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According to Larry Walsh of the 2112 Group, partners typically remain loyal only until they find a better option. Solution providers are, after all, business owners. For the most part they try to make sound decisions based on the needs of their clients, employees and other stakeholders (including themselves).
The reality is that many would give up even their most near and dear relationships if significantly better alternatives come their way. No vendor should ever overlook the fact that their partners almost always have options, especially in the cloud era where it’s become easier to shift allegiances and swap out solutions.
“The same disruptive forces affecting customers and partners affect vendors,” stressed Walsh at the beginning of his panel discussion during the ChannelCon 2015 Vendor Summit. “Realize that many businesses are struggling with transformation themselves.” He also encouraged the audience to take an honest look at their own current practices to ensure they are actually following their own advice. “Are you telling partners to do things differently today and then countering that message by incentivizing old behaviors?”
In a digital era, many suppliers continue to rely heavily on the revenue they get from second platform services and first platform hardware and applications. The profits from those legacy programs pay a lot of bills and fund many programs. Of course, some customers still request these types of solutions or simply refuse to change. That’s where the hybrid model makes sense.
Shaping the Channel Program of the Future
Walsh quizzed several vendor and distribution executives on a host of issues throughout the panel discussion, which highlighted the continually shifting needs of today’s channel partners. Doug Ericson, VP of WW Partner Sales for Pulse Secure pointed out that “many of us have been guilty of building partner programs around our needs, not those of our partners. That focus is now shifting to the end customers, whose business and trust you have to earn. Our job as vendors is to create trust with our partners and then get out of their way.”
What else can suppliers and distributors do to better enable their partners? Step one is to recognize the differences that exist. “The mistake we make is calling it THE channel,” pointed out Jennifer Anaya, VP of Marketing for Ingram Micro. “There are actually multiple channels and partners are beginning to segment themselves. They understand what they are good at and are beginning to sell those differences, so we need to do more to support those activities.” She suggestions custom marketing and support services, as well as other tailored programs that build on each partner’s unique attributes to help them better connect with specific industries and business segments.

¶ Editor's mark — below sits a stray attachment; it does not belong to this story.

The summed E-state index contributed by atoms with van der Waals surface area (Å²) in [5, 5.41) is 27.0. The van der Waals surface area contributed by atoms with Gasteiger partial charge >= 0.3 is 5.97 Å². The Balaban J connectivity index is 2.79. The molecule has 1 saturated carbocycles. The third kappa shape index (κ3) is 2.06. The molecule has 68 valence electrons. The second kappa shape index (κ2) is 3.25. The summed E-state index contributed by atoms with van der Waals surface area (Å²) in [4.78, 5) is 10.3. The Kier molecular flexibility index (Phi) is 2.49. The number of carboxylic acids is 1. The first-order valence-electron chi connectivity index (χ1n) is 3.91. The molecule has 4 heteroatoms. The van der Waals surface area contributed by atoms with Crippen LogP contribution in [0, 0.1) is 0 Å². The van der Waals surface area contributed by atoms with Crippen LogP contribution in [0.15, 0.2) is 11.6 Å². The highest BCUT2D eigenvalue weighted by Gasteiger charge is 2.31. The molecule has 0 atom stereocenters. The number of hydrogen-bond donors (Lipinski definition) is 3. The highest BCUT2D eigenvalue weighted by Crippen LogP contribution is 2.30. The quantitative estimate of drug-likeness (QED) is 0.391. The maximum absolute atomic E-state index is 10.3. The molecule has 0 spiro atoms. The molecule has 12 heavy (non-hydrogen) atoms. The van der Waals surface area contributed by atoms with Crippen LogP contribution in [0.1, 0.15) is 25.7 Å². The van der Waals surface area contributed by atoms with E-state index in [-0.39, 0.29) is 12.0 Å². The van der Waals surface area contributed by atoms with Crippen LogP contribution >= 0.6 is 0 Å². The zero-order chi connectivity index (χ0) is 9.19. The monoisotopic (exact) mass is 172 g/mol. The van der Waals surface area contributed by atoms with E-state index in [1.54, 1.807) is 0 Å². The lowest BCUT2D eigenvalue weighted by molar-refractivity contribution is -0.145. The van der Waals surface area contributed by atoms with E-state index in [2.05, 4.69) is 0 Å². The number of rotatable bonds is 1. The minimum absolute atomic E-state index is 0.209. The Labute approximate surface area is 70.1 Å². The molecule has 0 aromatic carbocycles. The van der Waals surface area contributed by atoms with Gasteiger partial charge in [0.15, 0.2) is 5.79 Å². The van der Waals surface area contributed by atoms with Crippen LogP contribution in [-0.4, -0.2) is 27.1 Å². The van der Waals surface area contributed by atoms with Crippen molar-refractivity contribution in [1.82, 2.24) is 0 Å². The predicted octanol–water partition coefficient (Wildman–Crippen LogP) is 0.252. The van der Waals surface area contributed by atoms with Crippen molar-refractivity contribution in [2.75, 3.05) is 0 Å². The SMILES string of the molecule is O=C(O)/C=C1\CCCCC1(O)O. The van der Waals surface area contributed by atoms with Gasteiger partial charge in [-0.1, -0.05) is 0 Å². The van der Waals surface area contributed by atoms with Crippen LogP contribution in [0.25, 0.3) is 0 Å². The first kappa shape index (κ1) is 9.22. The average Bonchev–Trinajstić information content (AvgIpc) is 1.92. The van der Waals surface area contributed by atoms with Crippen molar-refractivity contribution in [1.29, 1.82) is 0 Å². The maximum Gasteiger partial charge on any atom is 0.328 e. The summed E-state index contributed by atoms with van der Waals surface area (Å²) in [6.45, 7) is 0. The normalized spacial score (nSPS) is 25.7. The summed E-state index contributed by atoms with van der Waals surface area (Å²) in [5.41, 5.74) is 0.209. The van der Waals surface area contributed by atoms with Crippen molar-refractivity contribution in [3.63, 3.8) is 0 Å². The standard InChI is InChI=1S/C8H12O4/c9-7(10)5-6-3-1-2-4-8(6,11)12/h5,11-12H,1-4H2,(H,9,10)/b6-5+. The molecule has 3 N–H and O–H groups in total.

“You have to have specializations plus critical mass,” added Todd Garrigues, Director of North America Channel Marketing for Intel. “The customer has to become the common focus today and we, as vendors can do more to help. We can simplify the processes, improve partner portals and make the programs we develop easier for solution providers to utilize.”
Focus on Partner and Customer Needs
The level of engagement between vendors, distributors and solution providers will need to grow in order to meet the business transformation needs of their collective end user customers. What advice did the panelists have for their peers? Aaron Garza, Vice President of Sales for ProfitBricks suggests placing a greater emphasis on change. “The agility of the partner program really depends on the willingness of the company to create a true partner experience. We believe in keeping it simple for all involved and we learn from what our competitors are doing.”
“At the end of the day, our partners are also our customers and should be treated as a key part of your business,” said Anaya. Cloud and managed services created a closer link between all the players, and mobility, Big Data and social media platforms continue to strengthen, not weaken those bonds. “Distribution is also a key partner for vendors as well as solution providers. Having their support is extremely critical to the success of all involved, including the customer.”
In effect, the entire channel ecosystem needs to be considered when building a new program or creating a new vendor business today. The age of continual business transformation is th and vendors that understand their role will likely have a greater chance of succeeding than those who remain focused on their own “first platform” strategies.
Brian Sherman is Chief Content Officer at GetChanneled, a channel business development and marketing firm. He served previously as chief editor at Business Solutions magazine and senior director of industry alliances with Autotask. Contact Brian at Bsherman@getchanneled.com.